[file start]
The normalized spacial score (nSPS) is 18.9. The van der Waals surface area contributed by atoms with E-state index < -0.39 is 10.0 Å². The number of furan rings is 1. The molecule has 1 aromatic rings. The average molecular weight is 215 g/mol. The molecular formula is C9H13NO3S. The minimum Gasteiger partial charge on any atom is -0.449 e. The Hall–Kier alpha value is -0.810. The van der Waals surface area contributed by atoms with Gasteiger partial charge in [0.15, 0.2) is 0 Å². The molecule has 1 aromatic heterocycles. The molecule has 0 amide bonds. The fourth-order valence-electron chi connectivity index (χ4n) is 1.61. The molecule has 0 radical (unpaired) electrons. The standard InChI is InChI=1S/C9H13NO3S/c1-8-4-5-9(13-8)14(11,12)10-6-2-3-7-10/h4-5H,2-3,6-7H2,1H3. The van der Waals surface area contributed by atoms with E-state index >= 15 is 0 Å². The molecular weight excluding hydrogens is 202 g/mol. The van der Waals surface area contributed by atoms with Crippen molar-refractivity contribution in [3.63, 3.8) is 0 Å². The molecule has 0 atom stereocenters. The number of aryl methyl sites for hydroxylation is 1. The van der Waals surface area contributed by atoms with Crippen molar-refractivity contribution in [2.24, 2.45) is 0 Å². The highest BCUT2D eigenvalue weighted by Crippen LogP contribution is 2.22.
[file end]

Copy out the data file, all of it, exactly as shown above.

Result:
The normalized spacial score (nSPS) is 18.9. The van der Waals surface area contributed by atoms with E-state index < -0.39 is 10.0 Å². The number of furan rings is 1. The molecule has 1 aromatic rings. The average molecular weight is 215 g/mol. The molecular formula is C9H13NO3S. The minimum Gasteiger partial charge on any atom is -0.449 e. The Hall–Kier alpha value is -0.810. The van der Waals surface area contributed by atoms with Gasteiger partial charge in [0.15, 0.2) is 0 Å². The molecule has 1 aromatic heterocycles. The molecule has 0 amide bonds. The fourth-order valence-electron chi connectivity index (χ4n) is 1.61. The molecule has 0 radical (unpaired) electrons. The standard InChI is InChI=1S/C9H13NO3S/c1-8-4-5-9(13-8)14(11,12)10-6-2-3-7-10/h4-5H,2-3,6-7H2,1H3. The van der Waals surface area contributed by atoms with E-state index >= 15 is 0 Å². The molecular weight excluding hydrogens is 202 g/mol. The van der Waals surface area contributed by atoms with Crippen molar-refractivity contribution in [3.63, 3.8) is 0 Å². The molecule has 0 atom stereocenters. The number of aryl methyl sites for hydroxylation is 1. The van der Waals surface area contributed by atoms with Crippen molar-refractivity contribution in [2.24, 2.45) is 0 Å². The highest BCUT2D eigenvalue weighted by Crippen LogP contribution is 2.22.